Tate Modern embraces Africa

Contemporary African art will reach a wider international audience through a new partnership between Britain

Contested Terrains at London’s Tate Modern brings together four artists living in Africa whose work confronts misrepresentations of the continent’s past and present. The title of the exhibition resonates not only with the pieces on display, but contains a wider significance for a land that has been and remains – in so many ways – disputed territory. 

Using different media, the artists explore the ongoing effects of colonialism, the clash between modernity and tradition, the unquantifiable costs of war and violence, and the ramifications of global capitalism. 

Nigerian-born Adolphus Opara’s series of photographs entitled ‘Emissaries of an Iconic Religion’, depict Yoruba diviners from south-west Nigeria, posed in a formal style reminiscent of classical Victorian portraiture. Each one is pictured with instruments that Opara describes as “the symbols of their authority… their strength, their power” – a religious authority first challenged by missionaries and now threatened by the rise of Pentecostalism. 

The unsettling sculptures of South African artist Michael Mc Garry include a stuffed vervet monkey strapped to crutches whose face is occluded by a sharp quartz crystal (pictured opposite) and an AK-47 simultaneously rendered inoperable and transformed into an object of spiritual power by being studded with nails, akin to the traditional Nkondi sculptures of the Democratic Republic of Congo (DRC) used to cure illnesses and ward off evil spirits. 

Kader Attia lives and works in Berlin and Algiers. His slide show installation, ‘Open Your Eyes’, juxtaposes close-up images of restored African artefacts with photographs of soldiers, injured during World War I, before and after they have undergone crude cosmetic surgery. By contrast, Sammy Baloji’s photomontages superimpose archival images of European officials and Congolese labourers, taken during the heyday of the Gécamines mining company, over present-day images of the same abandoned sites in the DRC’s resource-rich region of Katanga, Baloji’s birthplace.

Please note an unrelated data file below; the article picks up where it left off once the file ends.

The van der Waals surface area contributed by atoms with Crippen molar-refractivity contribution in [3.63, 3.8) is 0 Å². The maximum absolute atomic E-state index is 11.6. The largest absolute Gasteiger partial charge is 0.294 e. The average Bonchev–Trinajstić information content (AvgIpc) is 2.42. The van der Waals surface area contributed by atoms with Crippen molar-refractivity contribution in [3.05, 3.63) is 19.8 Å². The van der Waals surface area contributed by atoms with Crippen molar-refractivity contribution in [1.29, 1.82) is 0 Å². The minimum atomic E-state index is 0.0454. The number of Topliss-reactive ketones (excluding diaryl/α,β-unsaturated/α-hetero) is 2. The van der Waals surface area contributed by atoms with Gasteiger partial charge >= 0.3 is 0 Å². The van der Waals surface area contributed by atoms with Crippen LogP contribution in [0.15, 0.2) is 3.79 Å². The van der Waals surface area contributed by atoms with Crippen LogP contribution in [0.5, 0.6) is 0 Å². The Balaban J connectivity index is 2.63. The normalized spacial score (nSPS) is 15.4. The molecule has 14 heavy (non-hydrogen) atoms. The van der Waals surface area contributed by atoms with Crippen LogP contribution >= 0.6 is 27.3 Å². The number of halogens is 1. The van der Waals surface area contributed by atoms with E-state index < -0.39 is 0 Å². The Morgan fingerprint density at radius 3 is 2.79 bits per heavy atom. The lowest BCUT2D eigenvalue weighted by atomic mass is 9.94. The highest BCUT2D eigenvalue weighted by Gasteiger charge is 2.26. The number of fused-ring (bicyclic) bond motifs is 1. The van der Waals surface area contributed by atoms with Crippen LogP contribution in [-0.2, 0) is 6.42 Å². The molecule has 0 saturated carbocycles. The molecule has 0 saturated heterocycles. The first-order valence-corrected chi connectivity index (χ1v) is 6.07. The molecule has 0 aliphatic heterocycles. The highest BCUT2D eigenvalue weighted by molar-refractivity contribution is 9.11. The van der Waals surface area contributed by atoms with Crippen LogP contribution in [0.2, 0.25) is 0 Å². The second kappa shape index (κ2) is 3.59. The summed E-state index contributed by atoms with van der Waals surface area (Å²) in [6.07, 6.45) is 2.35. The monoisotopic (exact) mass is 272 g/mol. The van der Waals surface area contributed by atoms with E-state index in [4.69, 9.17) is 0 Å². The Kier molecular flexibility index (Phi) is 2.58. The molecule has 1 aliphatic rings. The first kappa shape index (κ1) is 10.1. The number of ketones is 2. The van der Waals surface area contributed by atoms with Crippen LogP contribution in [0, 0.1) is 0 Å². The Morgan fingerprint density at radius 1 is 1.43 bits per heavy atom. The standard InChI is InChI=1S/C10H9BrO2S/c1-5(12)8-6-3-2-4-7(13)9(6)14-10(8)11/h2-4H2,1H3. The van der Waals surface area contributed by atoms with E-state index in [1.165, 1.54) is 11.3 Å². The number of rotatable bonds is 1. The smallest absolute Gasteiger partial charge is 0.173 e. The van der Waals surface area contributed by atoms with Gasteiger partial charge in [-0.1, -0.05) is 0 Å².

Co-curated by Tate Modern and the Centre for Contemporary Art in Lagos, Contested Terrains is the first annual exhibition arising from a new partnership between the British gallery and Nigeria’s Guaranty Trust Bank (GTB). “This important partnership between Tate and GTB marks the recognition of the significance of modern and contemporary art in Africa,” says Chris Dercon, director of Tate Modern. “This is the beginning of being able to give African art the focus it deserves with audiences around the world.” 

Supported by GTB, Tate Modern is also in the process of appointing an international art curator charged with developing links and exchanging knowledge and expertise with artists based in Africa. GTB will provide the Tate with an acquisition fund enabling the gallery to purchase works of art from the region, to add to the more than 100 African pieces that are currently held in its collection. 

That abstraction in traditional African art had a powerful influence on avant-garde European artists like Henri Matisse, Pablo Picasso, Paul Klee and Amedeo Modigliani, has long been acknowledged. Their interest in the continent’s pre-colonial sculpture and textiles was often described as Primitivism – now a highly contentious term denoting a patronising conception of non-Western culture and another of Africa’s contested terrains. It is hoped that the Tate’s focus on artwork from the continent will deepen understanding and increase awareness of the impact that Africa has had on modern art. 

Contested Terrains continues at Tate Modern, London, until 16 October. The exhibition transfers to CCA Lagos from 21 January to 3 March 2012


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